The structure of the method is that of the classical gradient projection algorithm, which alternates a gradient step on the objective and a projection step onto the lower level set modeling the constraint.The novelty of our approach is that the projection step is implemented via an outer approximation scheme in which the constraint set is approximated by a sequence of simple convex sets consisting of the intersection of

two half-spaces. Experiments on both synthetic and biological data show that $\ell^1$ constraint outperforms the $\ell^1$ penalty approach.

**Recent Results**

- Classification of cells :
**SATT grant Cellid**(2011) and**ANR project Phasequant**(2014) with Phasics, Tiro and Morpheme - Biomarker analysis and Predict relapse in early stage lung adenocarcinoma (2014) using Genomic RNAseq data set with Pr B. Mari and A. Paquet IPMC. Results: Complex signature
- Response to treatment (amisulpride) in Psychiatric disorder (2015),
**SATT grant IPMC**(2016) with Pr N. Glaichenhaus IPMC and INSERM Creteil, (European Project "Optimize"). Preliminary result: IL 15 Biomarker signature - Computational analysis of single cell with Pr Barbry IPMC (starting 2016).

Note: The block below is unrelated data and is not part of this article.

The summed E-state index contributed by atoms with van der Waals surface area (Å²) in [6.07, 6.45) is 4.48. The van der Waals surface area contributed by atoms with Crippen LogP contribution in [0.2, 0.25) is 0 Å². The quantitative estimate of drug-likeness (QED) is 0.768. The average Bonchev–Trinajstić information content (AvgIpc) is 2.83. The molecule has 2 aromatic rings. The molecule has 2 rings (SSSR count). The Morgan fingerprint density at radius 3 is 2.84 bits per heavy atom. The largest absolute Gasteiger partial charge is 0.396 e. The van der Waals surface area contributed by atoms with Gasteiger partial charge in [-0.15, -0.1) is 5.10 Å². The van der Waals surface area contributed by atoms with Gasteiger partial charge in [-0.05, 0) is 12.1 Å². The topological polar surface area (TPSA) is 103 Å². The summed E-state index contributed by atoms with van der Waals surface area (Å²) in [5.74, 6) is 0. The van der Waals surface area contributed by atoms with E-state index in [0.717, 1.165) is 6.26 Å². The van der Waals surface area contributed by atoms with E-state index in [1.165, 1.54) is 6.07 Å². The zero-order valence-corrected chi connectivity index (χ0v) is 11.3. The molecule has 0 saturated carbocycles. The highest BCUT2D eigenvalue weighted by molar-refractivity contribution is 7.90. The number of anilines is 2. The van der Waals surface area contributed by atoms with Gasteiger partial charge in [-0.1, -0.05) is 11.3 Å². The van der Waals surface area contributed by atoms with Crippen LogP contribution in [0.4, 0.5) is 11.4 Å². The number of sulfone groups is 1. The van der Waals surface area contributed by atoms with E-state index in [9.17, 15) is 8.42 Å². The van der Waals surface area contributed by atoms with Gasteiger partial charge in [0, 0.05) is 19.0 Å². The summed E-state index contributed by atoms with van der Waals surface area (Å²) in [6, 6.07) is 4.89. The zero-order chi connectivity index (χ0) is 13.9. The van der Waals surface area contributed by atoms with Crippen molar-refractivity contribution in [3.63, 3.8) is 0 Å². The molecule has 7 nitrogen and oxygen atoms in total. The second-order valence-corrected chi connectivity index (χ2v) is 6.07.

In the context of still image coding, our work concerned the study of optimal noisy source coding/denoising and has been done during M. Carlavan’s PhD (2010–2013) in collaboration with the CNES Toulouse and Thales Alénia Space (TAS) in Cannes. Most of the bibliography in this domain is based on the fact that the noisy image should be first optimally denoised and this denoised image should then be optimally coded. In many applications however, the layout of the acquisition imaging chain is fixed and cannot be changed, that is a denoising step cannot be inserted before coding. In this configuration, we showed on a simple case how to express the global distortion as a function of the coding and denoising parameters in the case the denoising step is performed after coding/decoding. We showed that the joint optimized distortion slightly outperforms the disjoint optimized distortion on several satellite test images of the post-Pleiades generation. This result appears then to be very significant for future CNES Space missions. High Efficiency Video Coding (HEVC) recently becomes the video compression standard to succeed H.264/AVC. Considering HEVC as video coding basis, we developed in our work a novel concept of smart video decoding. Some contributions were addressed during the Khoa Vo Nguyen’s PhD (2012–2015) in collaboration with Orange-Labs Issy-Les-Moulineaux. General smart coding and decoding schemes were proposed to remove the limit of conventional coding schemes which is related to the increased number of available coding modes. In that context, we developed a novel video coding framework with assisting supervised machine learning algorithms that aim to efficiently compress video by providing bitrate savings. The idea is to predict optimal coding mode of a current block using classification techniques based on already reconstructed frames. A first practical application in HEVC test model software HM12 reports promising and interesting average bitrate savings.